Overcoming Images in Memory

We don't need the 'astro-mental' levels, but illustrating them is very important for understanding the process of the method I am offering, of Analytic Psychocatharsis. Kirpal Singh recommended to first approach the deva or 'astral' level by backing the gaze up to behind the eyes.

He explained, that there is the place where 'light' in the form of 'stars, moon and sun' are perceived. Then the brightest of stars is to be 'pierced' in order to reach the 'master's' SHINES form.

But, there are many hurdles to overcome on the way there. The main difficulty lies in the images and memories that aren't easy to overcome (the image-gazes). Overcoming images in memory requires returning to the ‚main star' each time they occur. It is such memories which constitute an exact reversal of what we have said concerning the 'gaze-image', nothing more than image-gazes, gazes bound to pictures, fixed gazes, interruptive pictures.

These gazes have a libidinal touch to them. These are gazes which are kept based on a desire to gaze, namely psychic objects (objects 'o') of our past or of other relationships. These are not necessarily only erotic image-gazes, and may also be aggressive. But then, in meditation or in yoga, engulfment in all of the other scenes may set in, the actual suspense of which might not even have been experienced. Their desireful or aggressive character emerges.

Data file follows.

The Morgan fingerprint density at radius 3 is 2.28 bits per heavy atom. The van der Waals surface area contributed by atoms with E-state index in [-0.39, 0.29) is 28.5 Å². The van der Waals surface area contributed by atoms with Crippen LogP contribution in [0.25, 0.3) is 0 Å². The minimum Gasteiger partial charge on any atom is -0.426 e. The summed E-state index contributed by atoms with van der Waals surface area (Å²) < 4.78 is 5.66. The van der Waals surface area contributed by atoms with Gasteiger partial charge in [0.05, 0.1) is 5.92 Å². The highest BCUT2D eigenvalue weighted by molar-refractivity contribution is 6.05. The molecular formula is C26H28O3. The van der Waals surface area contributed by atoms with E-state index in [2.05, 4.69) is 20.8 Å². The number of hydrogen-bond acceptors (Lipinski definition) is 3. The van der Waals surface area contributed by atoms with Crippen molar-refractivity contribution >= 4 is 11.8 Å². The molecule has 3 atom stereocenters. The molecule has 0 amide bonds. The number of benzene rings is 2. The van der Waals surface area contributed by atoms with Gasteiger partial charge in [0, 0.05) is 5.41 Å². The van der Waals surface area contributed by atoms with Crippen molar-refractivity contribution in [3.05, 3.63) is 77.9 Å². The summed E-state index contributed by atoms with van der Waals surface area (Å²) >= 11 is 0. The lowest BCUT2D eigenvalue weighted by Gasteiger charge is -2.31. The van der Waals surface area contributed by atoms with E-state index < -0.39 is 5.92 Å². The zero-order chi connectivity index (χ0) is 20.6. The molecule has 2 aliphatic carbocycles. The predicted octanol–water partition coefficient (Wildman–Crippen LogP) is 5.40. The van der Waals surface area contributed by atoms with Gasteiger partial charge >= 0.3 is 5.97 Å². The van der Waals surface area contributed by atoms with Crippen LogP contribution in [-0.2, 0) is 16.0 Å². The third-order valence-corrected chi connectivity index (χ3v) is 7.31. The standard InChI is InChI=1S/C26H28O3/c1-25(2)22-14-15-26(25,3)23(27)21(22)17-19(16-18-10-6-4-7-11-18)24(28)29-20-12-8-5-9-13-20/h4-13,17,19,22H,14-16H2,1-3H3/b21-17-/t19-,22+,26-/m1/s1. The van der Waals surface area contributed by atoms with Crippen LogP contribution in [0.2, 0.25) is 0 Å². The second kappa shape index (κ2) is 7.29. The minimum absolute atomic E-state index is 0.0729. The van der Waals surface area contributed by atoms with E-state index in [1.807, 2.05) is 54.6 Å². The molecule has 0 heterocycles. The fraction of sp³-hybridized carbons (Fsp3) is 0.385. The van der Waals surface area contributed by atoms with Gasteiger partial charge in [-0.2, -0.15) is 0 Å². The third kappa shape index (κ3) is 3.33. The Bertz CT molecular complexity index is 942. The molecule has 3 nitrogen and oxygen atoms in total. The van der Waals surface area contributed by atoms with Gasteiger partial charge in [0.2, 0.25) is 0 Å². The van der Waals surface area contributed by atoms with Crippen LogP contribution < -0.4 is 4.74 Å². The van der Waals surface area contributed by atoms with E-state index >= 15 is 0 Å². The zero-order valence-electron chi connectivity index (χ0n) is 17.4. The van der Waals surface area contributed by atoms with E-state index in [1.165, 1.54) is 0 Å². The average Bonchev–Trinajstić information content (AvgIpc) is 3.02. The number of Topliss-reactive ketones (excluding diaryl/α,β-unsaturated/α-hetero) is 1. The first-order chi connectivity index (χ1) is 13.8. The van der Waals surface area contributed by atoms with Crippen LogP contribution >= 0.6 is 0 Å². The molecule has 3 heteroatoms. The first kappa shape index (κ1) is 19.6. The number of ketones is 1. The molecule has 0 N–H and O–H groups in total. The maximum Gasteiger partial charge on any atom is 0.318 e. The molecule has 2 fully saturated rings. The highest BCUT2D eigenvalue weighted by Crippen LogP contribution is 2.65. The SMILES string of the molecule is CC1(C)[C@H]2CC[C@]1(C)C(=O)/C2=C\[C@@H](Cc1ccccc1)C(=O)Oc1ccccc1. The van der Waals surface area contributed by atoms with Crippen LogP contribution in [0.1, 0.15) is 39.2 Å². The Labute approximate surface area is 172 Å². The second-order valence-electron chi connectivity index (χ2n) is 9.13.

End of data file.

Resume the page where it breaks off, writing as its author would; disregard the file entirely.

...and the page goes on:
Because every picture, even every perception, contains a 'point of the subject', a spot of one's own desire, which you don't see yourself.1 Would you see it the gaze would tip over in a perverse or aggressive form. Famous examples are M. Foucault's and Lacan's analyses to the picture 'Las Meninas' by Velazquez.

The authors show, that Velazquez was bothered by latent (non- manifested) pedophilia that unconsciously drove him to paint the infanta Margherita in extreme frequency. The potential 'view under her clothes' was obviously the image-gaze that fixated him without him being conscious of it.2


1 Lacan, J., Seminaire XIII, in which the author shapes a diagram for the field of vision and includes the pleasure in looking.

2 Here again another indication that Velasquez was by no means pedophile, but only latently, unconsciously. In any case, this deals with the forbidden and repressed look, just as when a child is refused by its mother - a special case, as it is understood to be an exceptionally strong 'image gaze', since it is forbidden.